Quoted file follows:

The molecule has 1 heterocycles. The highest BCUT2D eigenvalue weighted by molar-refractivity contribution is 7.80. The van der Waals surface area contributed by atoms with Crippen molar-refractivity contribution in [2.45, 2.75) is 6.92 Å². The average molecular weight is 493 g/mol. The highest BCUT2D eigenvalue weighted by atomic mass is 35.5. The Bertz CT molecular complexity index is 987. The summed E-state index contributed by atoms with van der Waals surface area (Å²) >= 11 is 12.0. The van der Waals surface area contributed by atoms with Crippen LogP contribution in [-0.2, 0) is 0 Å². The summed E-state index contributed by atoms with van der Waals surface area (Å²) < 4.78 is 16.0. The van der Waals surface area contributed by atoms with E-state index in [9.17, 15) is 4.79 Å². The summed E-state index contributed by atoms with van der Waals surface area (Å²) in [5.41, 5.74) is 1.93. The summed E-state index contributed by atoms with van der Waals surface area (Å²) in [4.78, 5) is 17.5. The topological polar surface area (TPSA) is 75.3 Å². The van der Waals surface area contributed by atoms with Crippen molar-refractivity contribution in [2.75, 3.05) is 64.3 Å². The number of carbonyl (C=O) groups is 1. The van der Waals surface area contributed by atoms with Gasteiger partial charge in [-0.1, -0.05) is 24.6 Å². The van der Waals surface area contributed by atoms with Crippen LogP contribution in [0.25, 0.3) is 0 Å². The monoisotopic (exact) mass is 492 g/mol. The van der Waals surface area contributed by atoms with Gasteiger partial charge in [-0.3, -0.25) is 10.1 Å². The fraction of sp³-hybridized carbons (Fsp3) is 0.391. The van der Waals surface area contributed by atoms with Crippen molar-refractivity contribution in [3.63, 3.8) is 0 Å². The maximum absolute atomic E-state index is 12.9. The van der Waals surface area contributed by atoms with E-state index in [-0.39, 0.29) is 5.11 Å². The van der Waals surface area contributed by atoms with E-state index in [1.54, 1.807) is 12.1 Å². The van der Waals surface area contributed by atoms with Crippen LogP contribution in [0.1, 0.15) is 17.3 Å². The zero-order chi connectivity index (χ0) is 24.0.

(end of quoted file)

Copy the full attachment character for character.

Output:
The molecule has 1 heterocycles. The highest BCUT2D eigenvalue weighted by molar-refractivity contribution is 7.80. The van der Waals surface area contributed by atoms with Crippen molar-refractivity contribution in [2.45, 2.75) is 6.92 Å². The average molecular weight is 493 g/mol. The highest BCUT2D eigenvalue weighted by atomic mass is 35.5. The Bertz CT molecular complexity index is 987. The summed E-state index contributed by atoms with van der Waals surface area (Å²) >= 11 is 12.0. The van der Waals surface area contributed by atoms with Crippen LogP contribution in [-0.2, 0) is 0 Å². The summed E-state index contributed by atoms with van der Waals surface area (Å²) < 4.78 is 16.0. The van der Waals surface area contributed by atoms with E-state index in [9.17, 15) is 4.79 Å². The summed E-state index contributed by atoms with van der Waals surface area (Å²) in [5.41, 5.74) is 1.93. The summed E-state index contributed by atoms with van der Waals surface area (Å²) in [4.78, 5) is 17.5. The topological polar surface area (TPSA) is 75.3 Å². The van der Waals surface area contributed by atoms with Crippen molar-refractivity contribution in [2.75, 3.05) is 64.3 Å². The number of carbonyl (C=O) groups is 1. The van der Waals surface area contributed by atoms with Gasteiger partial charge in [-0.1, -0.05) is 24.6 Å². The van der Waals surface area contributed by atoms with Crippen LogP contribution in [0.25, 0.3) is 0 Å². The monoisotopic (exact) mass is 492 g/mol. The van der Waals surface area contributed by atoms with Gasteiger partial charge in [-0.3, -0.25) is 10.1 Å². The fraction of sp³-hybridized carbons (Fsp3) is 0.391. The van der Waals surface area contributed by atoms with Crippen molar-refractivity contribution in [3.63, 3.8) is 0 Å². The maximum absolute atomic E-state index is 12.9. The van der Waals surface area contributed by atoms with E-state index in [-0.39, 0.29) is 5.11 Å². The van der Waals surface area contributed by atoms with E-state index in [1.54, 1.807) is 12.1 Å². The van der Waals surface area contributed by atoms with Crippen LogP contribution in [0.1, 0.15) is 17.3 Å². The zero-order chi connectivity index (χ0) is 24.0.